Wednesday, September 23, 2009

Its there but you can't have it: Vitamin B3 bioavailability

The clinical deficiency disease caused by lack of vitamin B3 (niacin) is pellagra. The diagnosis is the four D's: diarrhea, dermatitis, dementia and eventually death. This showed up in cultures that had a subsistence diet based upon corn.

Tests in the 80's showed that 27.3 micro grams of niacin per gram of corn. Although this is not a great source of niacin (broccoli has 930 micro grams per gram), it should be enough to stop pellagra. However if this corn is feed to rats only 7 micro grams were available for the rats, thus showing that somehow that the niacin was not bioavailability.

It turns out that corn gets a double whammy with vitamin B3/niacin decrease. First the level in the corn drops as the it matures and the level unavailable increases. This is shown in the graph below (day 49 the corn is deemed mature)
So combing the loss and the rise of unavailable can be combined to show the overall decrease. The graph below shows this. This decrease is rather rapid over the 30 days were measurement were taken. Starting at 50 micro grams and ending up at just under 10, this is a 80% decrease.
The reason for these changes are two fold. Vitamin B3 is used by an enzyme to produce energy, therefore when the corn is rapidly growing after pollination the vitamin B3 levels will be high. As the corn starts to slow down its growth as it is maturing the enzyme is no longer needed and thus so vitamin B3 also decreased. Also as the seed matures it starts to "shut down" getting ready for hibernation, so to speak, it modifies the vitamin to a more stable form so that it can survive until the seed starts to sprout and needs the vitamin B3 again.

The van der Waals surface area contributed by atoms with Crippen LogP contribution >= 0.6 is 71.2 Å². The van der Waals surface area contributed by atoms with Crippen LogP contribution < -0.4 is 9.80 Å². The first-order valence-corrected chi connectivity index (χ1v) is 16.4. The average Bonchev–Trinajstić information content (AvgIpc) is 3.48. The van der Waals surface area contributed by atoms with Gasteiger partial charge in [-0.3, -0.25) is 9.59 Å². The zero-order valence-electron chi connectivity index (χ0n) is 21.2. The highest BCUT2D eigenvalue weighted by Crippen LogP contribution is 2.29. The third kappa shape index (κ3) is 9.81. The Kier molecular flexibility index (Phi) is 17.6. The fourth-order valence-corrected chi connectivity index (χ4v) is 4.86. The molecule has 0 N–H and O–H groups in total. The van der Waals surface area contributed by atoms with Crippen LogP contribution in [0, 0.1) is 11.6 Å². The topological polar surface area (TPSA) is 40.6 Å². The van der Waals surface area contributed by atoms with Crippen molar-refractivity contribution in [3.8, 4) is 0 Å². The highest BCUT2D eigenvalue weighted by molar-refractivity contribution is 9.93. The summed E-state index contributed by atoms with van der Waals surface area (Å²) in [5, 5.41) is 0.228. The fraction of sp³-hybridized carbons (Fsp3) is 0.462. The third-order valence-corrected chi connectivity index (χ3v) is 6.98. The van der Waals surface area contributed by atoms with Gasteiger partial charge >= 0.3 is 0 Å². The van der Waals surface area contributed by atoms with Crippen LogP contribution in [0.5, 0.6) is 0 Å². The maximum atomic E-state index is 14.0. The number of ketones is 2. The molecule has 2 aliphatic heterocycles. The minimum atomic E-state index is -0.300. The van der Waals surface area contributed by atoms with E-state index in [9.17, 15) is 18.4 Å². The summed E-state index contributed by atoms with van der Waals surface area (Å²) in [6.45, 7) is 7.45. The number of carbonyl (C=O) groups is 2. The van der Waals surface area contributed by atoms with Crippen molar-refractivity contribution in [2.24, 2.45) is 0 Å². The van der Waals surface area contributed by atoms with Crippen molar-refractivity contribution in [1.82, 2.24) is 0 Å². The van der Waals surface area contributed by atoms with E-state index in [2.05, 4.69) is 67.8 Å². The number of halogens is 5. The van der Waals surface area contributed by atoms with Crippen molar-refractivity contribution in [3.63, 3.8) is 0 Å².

Update: What this means is that you want to eat your corn as young as possible. So if you are growing your own try and pick it as soon as possible. That is not to hard as fresh season corn is one of the highlights of growing your own vegetables. As for purchasing from the store, I would suspect that the corn is picked once it is quite mature so no damage is done to the softer corn pieces, but young enough age that the kernels haven't started to dry out.

Reference: Joseph S. Wall, Michael R. Young, Kenneth J. Carpenter Transformation of niacin-containing compounds in corn during grain development: relationship to niacin nutritional availability September 1987 Volume 35, Issue 5

1 comment:

  1. Long ago apparently they treated corn with lime and this released the B3.